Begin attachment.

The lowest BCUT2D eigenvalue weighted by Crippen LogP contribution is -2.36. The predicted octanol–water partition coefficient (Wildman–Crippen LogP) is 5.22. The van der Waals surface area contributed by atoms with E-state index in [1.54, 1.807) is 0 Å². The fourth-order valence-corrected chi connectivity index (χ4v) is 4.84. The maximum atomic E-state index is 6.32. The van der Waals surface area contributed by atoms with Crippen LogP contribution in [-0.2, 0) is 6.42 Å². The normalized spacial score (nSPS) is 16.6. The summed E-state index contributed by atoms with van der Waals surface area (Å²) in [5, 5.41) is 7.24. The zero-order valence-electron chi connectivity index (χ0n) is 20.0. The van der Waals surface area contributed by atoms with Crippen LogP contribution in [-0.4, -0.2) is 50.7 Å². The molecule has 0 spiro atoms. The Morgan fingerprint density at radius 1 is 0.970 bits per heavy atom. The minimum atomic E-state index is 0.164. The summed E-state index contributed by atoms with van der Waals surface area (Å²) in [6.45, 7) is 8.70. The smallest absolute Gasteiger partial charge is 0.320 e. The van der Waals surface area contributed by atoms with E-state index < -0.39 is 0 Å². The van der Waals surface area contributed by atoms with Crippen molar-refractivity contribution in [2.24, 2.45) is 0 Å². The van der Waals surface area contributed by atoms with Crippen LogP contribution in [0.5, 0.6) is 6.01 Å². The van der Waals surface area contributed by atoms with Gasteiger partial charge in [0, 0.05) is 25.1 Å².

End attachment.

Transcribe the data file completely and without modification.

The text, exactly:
The lowest BCUT2D eigenvalue weighted by Crippen LogP contribution is -2.36. The predicted octanol–water partition coefficient (Wildman–Crippen LogP) is 5.22. The van der Waals surface area contributed by atoms with E-state index in [1.54, 1.807) is 0 Å². The fourth-order valence-corrected chi connectivity index (χ4v) is 4.84. The maximum atomic E-state index is 6.32. The van der Waals surface area contributed by atoms with Crippen LogP contribution in [-0.2, 0) is 6.42 Å². The normalized spacial score (nSPS) is 16.6. The summed E-state index contributed by atoms with van der Waals surface area (Å²) in [5, 5.41) is 7.24. The zero-order valence-electron chi connectivity index (χ0n) is 20.0. The van der Waals surface area contributed by atoms with Crippen LogP contribution in [-0.4, -0.2) is 50.7 Å². The molecule has 0 spiro atoms. The Morgan fingerprint density at radius 1 is 0.970 bits per heavy atom. The minimum atomic E-state index is 0.164. The summed E-state index contributed by atoms with van der Waals surface area (Å²) in [6.45, 7) is 8.70. The smallest absolute Gasteiger partial charge is 0.320 e. The van der Waals surface area contributed by atoms with E-state index < -0.39 is 0 Å². The van der Waals surface area contributed by atoms with Crippen molar-refractivity contribution in [2.24, 2.45) is 0 Å². The van der Waals surface area contributed by atoms with Crippen LogP contribution in [0.5, 0.6) is 6.01 Å². The van der Waals surface area contributed by atoms with Gasteiger partial charge in [0, 0.05) is 25.1 Å².